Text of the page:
Defense Secretary Lloyd Austin confirms the US government is sending another heavy-weight military package to Ukraine. This includes four additional rocket launchers that will supplement the High Mobility Artillery Rocket Systems Ukraine is using “so effectively.” Based on their analysis, these rockets have made a massive impact on the battlefield.

As of writing, the US has already sent 12 rocket launchers to Ukraine together with training assistance, according to Gen. Mark Milley.

The Ukrainian Ground Forces will use the HIMARs for command-and-control nodes, logistical networks, air defenses, and field artillery.

“We understand the urgency, we’re pushing hard to maintain and intensify the momentum of donations,” Austin said. “We’re seeing countries from all around the world continue to step up with critically needed systems and ammunition.”

Though Russia has progressed in the eastern Donbas region, Milley believes Ukraine can still retaliate.

“The Ukrainians are making the Russians pay for every inch of territory that they gain.”

“So the Russians are challenged not only to their front with the Ukrainian conventional forces, but they’re also challenged in [other] areas,” Milley said. “Ukraine has a very effective resistance network setup.”‘

Ukraine MIG-29
Ukraine MIG-29 (Source: Ministry of Defense of Ukraine/Flickr)

In addition to the rocket launchers, an Air Force top general also hinted that they might be sending in fourth-generation fighter jets as well.

With new artillery, the US and its allies are also planning more comprehensive training programs for Ukraine, especially Ukrainian pilots. They wanted to create training that would allow them to help Ukraine’s aviation capacity in the long run. As for Ukraine, they’re hoping to move away from its dependence on Russian aircraft completely. So, they’re openly calling for donations of F-15s and F-16s.

Air Force Chief of Staff General Charles “CQ” Brown told Reuters that discussions with allies are underway.

“You want to build a long-term plan on how do you build their air force and the air force that they’re going to need for the future,” said Brown, a pilot himself.

Though there is the intention of creating a more robust training for Ukrainian pilots, there are still no definitive timelines nor scope on legislation discussed during the interview.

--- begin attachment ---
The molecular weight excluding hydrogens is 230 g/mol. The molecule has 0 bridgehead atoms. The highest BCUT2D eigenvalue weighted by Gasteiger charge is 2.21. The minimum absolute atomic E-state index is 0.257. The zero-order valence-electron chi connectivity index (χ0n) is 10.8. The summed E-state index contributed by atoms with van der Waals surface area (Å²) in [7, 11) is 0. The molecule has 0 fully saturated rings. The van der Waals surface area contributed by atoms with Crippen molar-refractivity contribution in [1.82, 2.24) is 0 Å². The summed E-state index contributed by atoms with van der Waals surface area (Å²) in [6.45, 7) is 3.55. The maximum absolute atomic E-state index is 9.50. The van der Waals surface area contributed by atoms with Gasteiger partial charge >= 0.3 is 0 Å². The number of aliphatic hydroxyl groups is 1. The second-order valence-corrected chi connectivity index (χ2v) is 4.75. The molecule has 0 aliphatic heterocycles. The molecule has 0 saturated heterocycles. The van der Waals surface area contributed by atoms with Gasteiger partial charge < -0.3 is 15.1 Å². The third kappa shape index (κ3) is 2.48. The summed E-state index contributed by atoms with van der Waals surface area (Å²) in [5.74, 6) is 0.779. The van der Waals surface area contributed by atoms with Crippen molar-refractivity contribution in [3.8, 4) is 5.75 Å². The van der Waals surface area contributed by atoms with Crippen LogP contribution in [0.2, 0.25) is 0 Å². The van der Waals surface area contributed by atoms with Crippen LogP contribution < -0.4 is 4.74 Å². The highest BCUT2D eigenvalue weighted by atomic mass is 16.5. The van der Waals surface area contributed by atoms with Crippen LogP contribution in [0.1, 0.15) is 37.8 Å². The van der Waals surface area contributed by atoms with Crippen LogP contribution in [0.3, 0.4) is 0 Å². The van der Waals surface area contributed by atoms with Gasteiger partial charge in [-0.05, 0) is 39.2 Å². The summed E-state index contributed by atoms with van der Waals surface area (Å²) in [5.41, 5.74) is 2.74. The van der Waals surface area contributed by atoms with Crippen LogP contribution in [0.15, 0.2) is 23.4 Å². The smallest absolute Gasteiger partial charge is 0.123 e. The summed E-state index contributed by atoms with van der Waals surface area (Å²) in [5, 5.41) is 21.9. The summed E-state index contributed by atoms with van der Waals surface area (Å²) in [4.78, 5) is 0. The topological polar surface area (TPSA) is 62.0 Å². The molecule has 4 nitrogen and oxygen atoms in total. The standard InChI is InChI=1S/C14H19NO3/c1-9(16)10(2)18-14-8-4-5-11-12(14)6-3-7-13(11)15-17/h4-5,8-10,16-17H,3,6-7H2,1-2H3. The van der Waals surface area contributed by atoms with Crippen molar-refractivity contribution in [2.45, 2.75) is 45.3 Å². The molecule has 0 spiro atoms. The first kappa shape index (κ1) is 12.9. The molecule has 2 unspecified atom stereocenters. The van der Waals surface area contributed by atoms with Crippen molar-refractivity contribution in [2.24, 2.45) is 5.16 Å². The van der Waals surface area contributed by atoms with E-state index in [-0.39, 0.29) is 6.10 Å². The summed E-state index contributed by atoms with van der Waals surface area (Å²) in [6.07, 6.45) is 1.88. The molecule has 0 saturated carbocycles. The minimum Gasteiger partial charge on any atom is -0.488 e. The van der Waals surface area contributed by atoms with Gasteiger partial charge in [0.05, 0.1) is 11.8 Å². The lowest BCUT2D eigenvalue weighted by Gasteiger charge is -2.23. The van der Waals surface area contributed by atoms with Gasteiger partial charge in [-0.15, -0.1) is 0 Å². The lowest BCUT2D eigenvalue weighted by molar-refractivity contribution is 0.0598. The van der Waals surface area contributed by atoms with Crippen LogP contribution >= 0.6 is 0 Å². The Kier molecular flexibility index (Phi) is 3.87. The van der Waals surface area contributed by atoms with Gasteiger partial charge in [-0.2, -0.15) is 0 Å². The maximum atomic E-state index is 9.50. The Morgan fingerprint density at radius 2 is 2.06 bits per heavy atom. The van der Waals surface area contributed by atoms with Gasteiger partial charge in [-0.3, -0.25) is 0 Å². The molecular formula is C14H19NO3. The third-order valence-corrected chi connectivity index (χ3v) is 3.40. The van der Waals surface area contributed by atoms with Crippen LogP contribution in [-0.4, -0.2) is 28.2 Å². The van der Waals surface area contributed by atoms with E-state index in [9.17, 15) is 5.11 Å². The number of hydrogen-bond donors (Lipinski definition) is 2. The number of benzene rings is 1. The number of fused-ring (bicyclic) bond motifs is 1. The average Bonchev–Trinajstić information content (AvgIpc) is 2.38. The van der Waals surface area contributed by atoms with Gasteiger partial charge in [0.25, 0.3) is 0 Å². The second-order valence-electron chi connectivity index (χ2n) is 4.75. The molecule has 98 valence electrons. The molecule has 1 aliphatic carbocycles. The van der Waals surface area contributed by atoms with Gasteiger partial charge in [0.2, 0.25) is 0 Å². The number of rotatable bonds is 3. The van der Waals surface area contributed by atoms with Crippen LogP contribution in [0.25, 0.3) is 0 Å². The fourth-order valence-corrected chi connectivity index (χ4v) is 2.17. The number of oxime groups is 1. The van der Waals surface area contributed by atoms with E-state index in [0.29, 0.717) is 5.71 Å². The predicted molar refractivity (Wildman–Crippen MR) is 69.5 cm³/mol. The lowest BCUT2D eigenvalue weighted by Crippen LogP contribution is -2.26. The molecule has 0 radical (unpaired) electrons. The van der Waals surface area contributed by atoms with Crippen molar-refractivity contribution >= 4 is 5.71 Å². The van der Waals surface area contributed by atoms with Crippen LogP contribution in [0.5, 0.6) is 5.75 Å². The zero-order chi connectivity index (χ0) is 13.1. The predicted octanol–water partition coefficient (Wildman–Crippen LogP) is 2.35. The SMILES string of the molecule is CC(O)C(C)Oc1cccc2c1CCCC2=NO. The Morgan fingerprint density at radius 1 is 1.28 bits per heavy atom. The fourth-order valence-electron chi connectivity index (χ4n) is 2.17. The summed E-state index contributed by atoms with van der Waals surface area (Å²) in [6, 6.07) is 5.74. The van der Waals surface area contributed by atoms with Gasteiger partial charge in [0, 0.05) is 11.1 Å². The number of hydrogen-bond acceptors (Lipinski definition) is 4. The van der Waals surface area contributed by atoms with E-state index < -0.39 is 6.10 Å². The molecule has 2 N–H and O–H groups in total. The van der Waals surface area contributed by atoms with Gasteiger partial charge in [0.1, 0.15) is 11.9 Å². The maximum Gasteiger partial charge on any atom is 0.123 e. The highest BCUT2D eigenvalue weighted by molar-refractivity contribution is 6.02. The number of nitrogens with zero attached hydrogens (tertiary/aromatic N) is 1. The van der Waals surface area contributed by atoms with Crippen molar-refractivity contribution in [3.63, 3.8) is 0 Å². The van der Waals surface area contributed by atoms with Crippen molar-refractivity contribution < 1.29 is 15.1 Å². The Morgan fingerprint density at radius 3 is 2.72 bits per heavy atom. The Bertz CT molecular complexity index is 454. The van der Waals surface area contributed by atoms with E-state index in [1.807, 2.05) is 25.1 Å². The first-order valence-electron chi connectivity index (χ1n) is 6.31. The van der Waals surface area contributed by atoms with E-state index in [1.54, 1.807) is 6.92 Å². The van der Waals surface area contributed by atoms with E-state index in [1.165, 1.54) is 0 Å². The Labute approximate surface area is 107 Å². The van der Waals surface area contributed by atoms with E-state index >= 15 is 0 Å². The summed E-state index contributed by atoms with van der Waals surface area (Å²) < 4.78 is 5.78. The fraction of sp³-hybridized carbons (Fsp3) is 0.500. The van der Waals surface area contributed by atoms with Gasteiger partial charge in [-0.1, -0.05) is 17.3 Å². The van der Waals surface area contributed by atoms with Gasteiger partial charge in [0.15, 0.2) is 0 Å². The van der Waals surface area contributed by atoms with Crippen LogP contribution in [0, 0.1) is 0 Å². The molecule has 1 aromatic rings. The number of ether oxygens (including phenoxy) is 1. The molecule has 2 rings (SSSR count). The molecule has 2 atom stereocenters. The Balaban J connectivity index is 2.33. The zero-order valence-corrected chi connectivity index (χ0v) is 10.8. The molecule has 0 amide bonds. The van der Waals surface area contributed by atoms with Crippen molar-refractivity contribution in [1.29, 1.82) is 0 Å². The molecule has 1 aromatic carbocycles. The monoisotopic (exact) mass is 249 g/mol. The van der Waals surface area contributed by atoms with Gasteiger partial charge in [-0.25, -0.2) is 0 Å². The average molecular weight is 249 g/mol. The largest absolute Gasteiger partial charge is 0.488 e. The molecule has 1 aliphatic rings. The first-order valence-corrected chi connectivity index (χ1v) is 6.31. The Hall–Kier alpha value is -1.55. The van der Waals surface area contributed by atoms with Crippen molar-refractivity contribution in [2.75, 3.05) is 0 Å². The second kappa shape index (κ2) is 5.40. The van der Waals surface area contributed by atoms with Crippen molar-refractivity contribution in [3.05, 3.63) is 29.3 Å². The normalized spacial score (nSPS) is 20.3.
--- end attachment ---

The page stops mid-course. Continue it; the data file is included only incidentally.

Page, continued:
However, Brown is hoping NATO allies could also assist in the transition from Ukraine’s Soviet-era aircraft systems to the future.

“I feel pretty confident there are some of our NATO partners who have done that, can actually have lessons that they learned that can be helpful to the Ukrainians to help them figure out how to best make that transition,” Brown said.

Help is Speeding Up Progress in Ukraine

The administration and ally countries are starting to double down on artillery and training support for Ukraine. Five months in, the war has dramatically affected the global economy, which could be one of the US strategies to dampen inflation and other direct and indirect effects of the war.

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Ukraine is not hiding any intent on asking for more weaponry, humanitarian and financial support. So far, the US has sent roughly $6.1 billion on military aid since February.

According to Pentagon, pulling Ukrainians out of battle and into training actually improves their gains against Russia. From a logistical point of view, there could be challenges, but an international conversation is happening to create opportunities for Ukraine to align its troops for training.

“You have to take your best artillery officers and enlisted personnel and send them back for a week or two of training. But in the long run, I think that’s probably the smarter move,” says Senator Jack Reed, who heads the Armed Services Committee.

The Pentagon View from northeast. (Source: David B. Gleason/Flickr)

Pentagon officials also added that there is rising concern about “hurting US combat readiness if the war continues for months or longer.” So, a swift end to the war is the ultimate goal. The faster the US can disseminate weaponry and additional support, the higher the possibility of ending the war in victory (for Ukraine).

With Russia taking a “strategic pause,” this could be an opportune moment to create a steady defense while Ukrainian forces are getting trained in Germany.

Russian troops have reportedly slowed down to rearm and reorganize after the massive firearms battle in the Luhansk portion of Donbas.

“The Russians are literally scraping the bottom of the barrel for troops and replacement equipment,” said Frederick B. Hodges, a former top US Army commander in Europe who is now with the Center for European Policy Analysis.

Analysts agree. The key to Ukraine’s survival and success is to slow down the Russian advance.

According to Britain’s defense secretary Ben Wallace, the first wave of Ukrainian soldiers arrived in Britain early this month to attend a training program covering first aid, patrol tactics, weaponry, and other skills.

“The UK’s response to evolving Ukrainian requirements considers both the equipment needed to mount and maintain an effective response to Russian aggression and the training required to use the respective capability,” said Air Vice Marshal Mick Smeath, the British defense attaché in Washington.

With this, many nations hope for speedy execution on Ukraine’s end in the coming weeks.